Illinois legalizes recreational cannabis, tilting the scales again toward national end to prohibition


It is far past time to face the music, folks;  Cannabis will be legal, nationwide, in the very near future.

Even if you don’t enjoy smoking marijuana recreationally, there are still plenty of reasons to celebrate.  In states where legalization has already occurred, taxpayers are reaping the financial rewards of a well-regulated, ultra-prosperous industry based around a plant nicknamed “weed” for its ability to grow quickly, just about anywhere.

We can’t grow money on trees just yet, but this might be the next best thing.

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Furthermore, with increased research being allowed thanks to the relaxation of state laws regarding cannabis, we are learning that the plant contains a number of medicinally valuable chemicals and compounds that don’t require, (and don’t benefit from), the psychoactive “high” of THC.

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Now jumping on the bandwagon, and pressuring Washington DC in the process, is the great State of Illinois.

Illinois on Tuesday became the 11th state in the U.S. to legalize marijuana for recreational use after Gov. J.B. Pritzker signed a bill that permits residents to purchase and possess up to one ounce of cannabis at a time and non-residents up to 15 grams.

The move, which fulfills one of Pritzker’s campaign promises, also implements the nation’s first comprehensive statewide cannabis marketplace designed by legislators. It also means that nearly 800,000 people with criminal records for purchasing or possessing 30 grams of marijuana or less may have those records expunged.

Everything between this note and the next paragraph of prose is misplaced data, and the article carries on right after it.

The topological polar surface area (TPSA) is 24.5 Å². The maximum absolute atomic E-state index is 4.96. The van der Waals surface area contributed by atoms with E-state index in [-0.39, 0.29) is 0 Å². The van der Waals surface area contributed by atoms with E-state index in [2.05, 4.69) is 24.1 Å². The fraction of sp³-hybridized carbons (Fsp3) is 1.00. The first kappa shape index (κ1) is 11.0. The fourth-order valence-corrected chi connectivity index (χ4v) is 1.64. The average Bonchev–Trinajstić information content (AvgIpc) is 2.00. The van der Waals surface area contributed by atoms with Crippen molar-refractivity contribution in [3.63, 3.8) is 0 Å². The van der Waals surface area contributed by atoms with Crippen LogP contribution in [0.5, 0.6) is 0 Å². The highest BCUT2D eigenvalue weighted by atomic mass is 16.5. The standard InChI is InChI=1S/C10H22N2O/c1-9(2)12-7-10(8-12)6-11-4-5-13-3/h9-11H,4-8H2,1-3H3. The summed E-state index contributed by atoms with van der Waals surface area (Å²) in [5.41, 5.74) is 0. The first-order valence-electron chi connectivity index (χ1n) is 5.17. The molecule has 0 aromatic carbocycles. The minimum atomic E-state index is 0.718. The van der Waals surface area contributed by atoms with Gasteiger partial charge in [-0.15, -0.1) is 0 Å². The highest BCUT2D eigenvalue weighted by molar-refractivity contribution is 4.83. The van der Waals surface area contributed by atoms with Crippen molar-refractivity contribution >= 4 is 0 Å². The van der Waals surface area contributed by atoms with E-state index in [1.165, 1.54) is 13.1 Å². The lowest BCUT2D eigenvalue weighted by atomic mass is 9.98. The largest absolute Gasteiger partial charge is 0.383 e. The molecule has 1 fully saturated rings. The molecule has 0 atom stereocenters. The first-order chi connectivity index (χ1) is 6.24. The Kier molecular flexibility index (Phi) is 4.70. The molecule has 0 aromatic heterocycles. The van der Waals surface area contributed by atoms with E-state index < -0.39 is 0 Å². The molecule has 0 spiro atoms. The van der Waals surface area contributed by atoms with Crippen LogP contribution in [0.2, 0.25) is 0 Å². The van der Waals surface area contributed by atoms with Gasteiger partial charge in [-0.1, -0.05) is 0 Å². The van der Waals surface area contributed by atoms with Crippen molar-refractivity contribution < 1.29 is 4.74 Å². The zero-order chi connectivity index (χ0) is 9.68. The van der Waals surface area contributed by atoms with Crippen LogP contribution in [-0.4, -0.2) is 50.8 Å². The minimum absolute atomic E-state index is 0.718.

The law provides for cannabis purchases by adults 21 and older at approved dispensaries, which, after they are licensed and established, may start selling Jan. 1, 2020. That means possession remains a crime until then, a spokesman for Senate Democrats said.

The maneuver will also take a great deal of cash out of the marijuana black market – something that could help to curb the egregious amount of gang violence that has besieged the City of Chicago over the course of the last three and a half decades.

Currently more than 30 states in the US have some form of legal, medicinal, or decriminalized cannabis, putting the onus squarely on Capitol Hill to reexamine the federal ban on the plant.

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